Clathrates as a Source of Mars’ Methane

This “flammable ice” is the result of methane being released from a clathrate. On Mars, underground ice clathrates may be the source of the methane that has been intermittently detected in the atmosphere. Credit: U.S. Department of Energy.

Periodic detections of methane in Mars’ atmosphere have provoked considerable curiosity as to its source and variability over time. On Earth, methane can be produced by microbial life, but it also has many abiotic sources, including formation by active geologic processes. Due to methane’s short lifetime in Mars’ atmosphere, many investigations have focused on active, ongoing processes that could create methane from localized sources. A new study by researchers at the Royal Observatory of Belgium, led by Elodie Gloesener, suggests a different approach: methane on Mars could have formed earlier in Mars’ history, been stored in subsurface clathrate deposits, and intermittently released over time.

Clathrates are a form of crystalline water ice that can trap gas molecules inside their structure, effectively sequestering it until the ice is destabilized by heat or force. On Earth, gas clathrates can be found beneath the sea floor where there is enough pressure to keep their molecular structure stable. The authors modeled the depths, temperatures, and pressures at which similar clathrates would be stable in the martian subsurface and found that clathrates could exist within tens of meters of the surface, even at Mars’ equator, where subsurface temperatures are highest. Further, the locations where methane has been previously detected in Mars’ atmosphere have the deepest modeled stability zones, beginning at depths of about 70 meters. This depth is significantly deeper than the near-surface layer affected by seasonal temperature variations, which is typically within a few meters of the surface. Instead, the authors suggest that seismic activity or meteorite impacts could disrupt deep deposits of clathrates, releasing the methane gas.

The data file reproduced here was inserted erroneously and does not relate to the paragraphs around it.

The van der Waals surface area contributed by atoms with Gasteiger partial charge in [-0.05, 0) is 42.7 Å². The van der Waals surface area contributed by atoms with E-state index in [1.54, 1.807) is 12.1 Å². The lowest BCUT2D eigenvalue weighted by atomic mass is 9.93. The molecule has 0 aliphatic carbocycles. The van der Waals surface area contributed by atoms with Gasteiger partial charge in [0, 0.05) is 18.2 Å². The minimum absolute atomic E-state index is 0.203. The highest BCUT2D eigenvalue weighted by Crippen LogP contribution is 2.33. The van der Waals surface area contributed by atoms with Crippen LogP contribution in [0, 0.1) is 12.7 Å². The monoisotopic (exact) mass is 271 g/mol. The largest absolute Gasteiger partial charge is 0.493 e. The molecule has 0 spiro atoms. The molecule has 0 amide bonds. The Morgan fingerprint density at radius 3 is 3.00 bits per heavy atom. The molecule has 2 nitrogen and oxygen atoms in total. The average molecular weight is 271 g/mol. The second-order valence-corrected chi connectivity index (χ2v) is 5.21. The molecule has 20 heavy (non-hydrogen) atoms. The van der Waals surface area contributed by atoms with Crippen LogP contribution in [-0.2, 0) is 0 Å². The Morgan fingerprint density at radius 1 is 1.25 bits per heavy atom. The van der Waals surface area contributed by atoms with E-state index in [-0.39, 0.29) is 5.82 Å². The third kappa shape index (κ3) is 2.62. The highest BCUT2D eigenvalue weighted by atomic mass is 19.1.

The authors also studied the effects of briny liquids on methane storage in clathrates. They suggest that clathrates deeper in the subsurface might interact with highly saline crustal fluids, which could then destabilize clathrates and potentially free methane gas to rise toward the surface. They further suggest that the most likely region for this to occur would be near the equator where methane has been detected. Thus, it is possible that the irregular “puffs” of methane observed on Mars are from a deeper, longer-lived source than previously thought. Further measurements investigating the seasonality of methane detections and study of the effects of local subsurface composition are needed. If the proposed model is correct, then the methane detected would likely be ancient methane produced on early Mars, rather than methane produced by recent events like biological activity or ongoing magmatism. READ MORE